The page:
Right ascension

RAR.A.αR. A.α=21:54:50.7010657.39ascensionascensionalascensional times.astronomical longitude
Right ascension (abbreviated RA; symbol α) is the angular distance of a particular point measured eastward along the celestial equator from the Sun at the March equinox to the (hour circle of the) point above the earth in question.wikipedia
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Declination

DecDec.declinations
When paired with declination, these astronomical coordinates specify the direction of a point on the celestial sphere in the equatorial coordinate system.
A star's direction remains nearly fixed due to its vast distance, but its right ascension and declination do change gradually due to precession of the equinoxes and proper motion, and cyclically due to annual parallax.

Equinox (celestial coordinates)

equinoxvernal equinoxMarch equinox
Right ascension (abbreviated RA; symbol α) is the angular distance of a particular point measured eastward along the celestial equator from the Sun at the March equinox to the (hour circle of the) point above the earth in question. Right ascension is measured from the Sun at the March equinox i.e. the First Point of Aries, which is the place on the celestial sphere where the Sun crosses the celestial equator from south to north at the March equinox and is currently located in the constellation Pisces.
Since the right ascension and declination of stars are constantly changing due to precession, astronomers always specify these with reference to a particular equinox.

Celestial coordinate system

celestial longitudecelestial coordinatesaltitude
When paired with declination, these astronomical coordinates specify the direction of a point on the celestial sphere in the equatorial coordinate system.

Equatorial coordinate system

equatorial coordinatesequatorialCoordinates
When paired with declination, these astronomical coordinates specify the direction of a point on the celestial sphere in the equatorial coordinate system.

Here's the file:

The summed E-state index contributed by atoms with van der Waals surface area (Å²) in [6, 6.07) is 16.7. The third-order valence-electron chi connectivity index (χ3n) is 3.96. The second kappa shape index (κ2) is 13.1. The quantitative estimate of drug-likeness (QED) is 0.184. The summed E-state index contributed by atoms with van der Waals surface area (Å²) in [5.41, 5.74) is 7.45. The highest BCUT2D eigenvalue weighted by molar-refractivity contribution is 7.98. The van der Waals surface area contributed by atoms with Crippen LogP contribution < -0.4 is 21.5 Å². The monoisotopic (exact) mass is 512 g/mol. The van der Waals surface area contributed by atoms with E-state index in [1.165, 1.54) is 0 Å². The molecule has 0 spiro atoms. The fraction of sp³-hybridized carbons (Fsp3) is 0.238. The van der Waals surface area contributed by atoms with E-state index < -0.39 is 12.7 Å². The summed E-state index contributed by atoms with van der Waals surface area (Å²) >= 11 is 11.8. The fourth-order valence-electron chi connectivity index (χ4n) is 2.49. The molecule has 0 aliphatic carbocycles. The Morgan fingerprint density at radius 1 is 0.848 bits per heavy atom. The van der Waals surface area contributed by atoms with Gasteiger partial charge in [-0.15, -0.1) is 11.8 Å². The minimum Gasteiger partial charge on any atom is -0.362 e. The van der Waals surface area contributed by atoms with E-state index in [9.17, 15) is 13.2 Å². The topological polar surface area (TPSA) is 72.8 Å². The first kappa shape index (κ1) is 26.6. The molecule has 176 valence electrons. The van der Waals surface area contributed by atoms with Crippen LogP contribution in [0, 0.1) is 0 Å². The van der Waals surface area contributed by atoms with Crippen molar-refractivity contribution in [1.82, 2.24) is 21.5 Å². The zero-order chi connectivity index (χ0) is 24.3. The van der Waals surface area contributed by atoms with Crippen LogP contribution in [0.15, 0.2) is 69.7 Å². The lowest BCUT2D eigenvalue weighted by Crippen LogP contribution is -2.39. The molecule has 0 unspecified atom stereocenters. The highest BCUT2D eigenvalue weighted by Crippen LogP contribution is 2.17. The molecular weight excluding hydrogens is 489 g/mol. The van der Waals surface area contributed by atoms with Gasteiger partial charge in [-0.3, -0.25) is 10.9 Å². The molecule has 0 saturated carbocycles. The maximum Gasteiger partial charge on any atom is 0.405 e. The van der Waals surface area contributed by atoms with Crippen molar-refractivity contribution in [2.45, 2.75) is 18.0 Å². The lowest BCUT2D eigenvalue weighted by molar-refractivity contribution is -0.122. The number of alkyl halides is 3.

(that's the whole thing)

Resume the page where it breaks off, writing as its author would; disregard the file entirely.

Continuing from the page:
A star's spherical coordinates are often expressed as a pair, right ascension and declination, without a distance coordinate.

Celestial sphere

celestialcelestial hemispherehemisphere
When paired with declination, these astronomical coordinates specify the direction of a point on the celestial sphere in the equatorial coordinate system. Right ascension is measured from the Sun at the March equinox i.e. the First Point of Aries, which is the place on the celestial sphere where the Sun crosses the celestial equator from south to north at the March equinox and is currently located in the constellation Pisces.
For instance, the Astronomical Almanac for 2010 lists the apparent geocentric position of the Moon on January 1 at 00:00:00.00 Terrestrial Time, in equatorial coordinates, as right ascension 6 h 57 m 48.86 s, declination +23° 30' 05.5". Implied in this position is that it is as projected onto the celestial sphere; any observer at any location looking in that direction would see the "geocentric Moon" in the same place against the stars. For many rough uses (e.g. calculating an approximate phase of the Moon), this position, as seen from the Earth's center, is adequate.

Angular distance

angular separationapparent distanceangular separations
Right ascension (abbreviated RA; symbol α) is the angular distance of a particular point measured eastward along the celestial equator from the Sun at the March equinox to the (hour circle of the) point above the earth in question.
Given two angular positions, each specified by a right ascension (RA), ; and declination (dec), the angular distance between the two points can be calculated as,

Longitude

WestlongitudinalE
Right ascension is the celestial equivalent of terrestrial longitude.
The vertical north–south plane still intersects the plane of the Greenwich meridian at some angle; that angle is the astronomical longitude, calculated from star observations.

Hour circle

Right ascension (abbreviated RA; symbol α) is the angular distance of a particular point measured eastward along the celestial equator from the Sun at the March equinox to the (hour circle of the) point above the earth in question.
The location of stars, planets, and other similarly distant objects is usually expressed in the following parameters, one for each of the three spatial dimensions: their declination, right ascension (epoch-fixed hour angle), and distance.

First Point of Aries

sun passes into the constellation Aries
Right ascension is measured from the Sun at the March equinox i.e. the First Point of Aries, which is the place on the celestial sphere where the Sun crosses the celestial equator from south to north at the March equinox and is currently located in the constellation Pisces.
The First Point of Aries is considered to be the celestial "prime meridian" from which right ascension is calculated.

Equinox

autumnal equinoxautumn equinoxequinoxes
Right ascension is measured from the Sun at the March equinox i.e. the First Point of Aries, which is the place on the celestial sphere where the Sun crosses the celestial equator from south to north at the March equinox and is currently located in the constellation Pisces. Hour angle still1.png direction.

Sidereal time

sidereal daysidereallocal sidereal time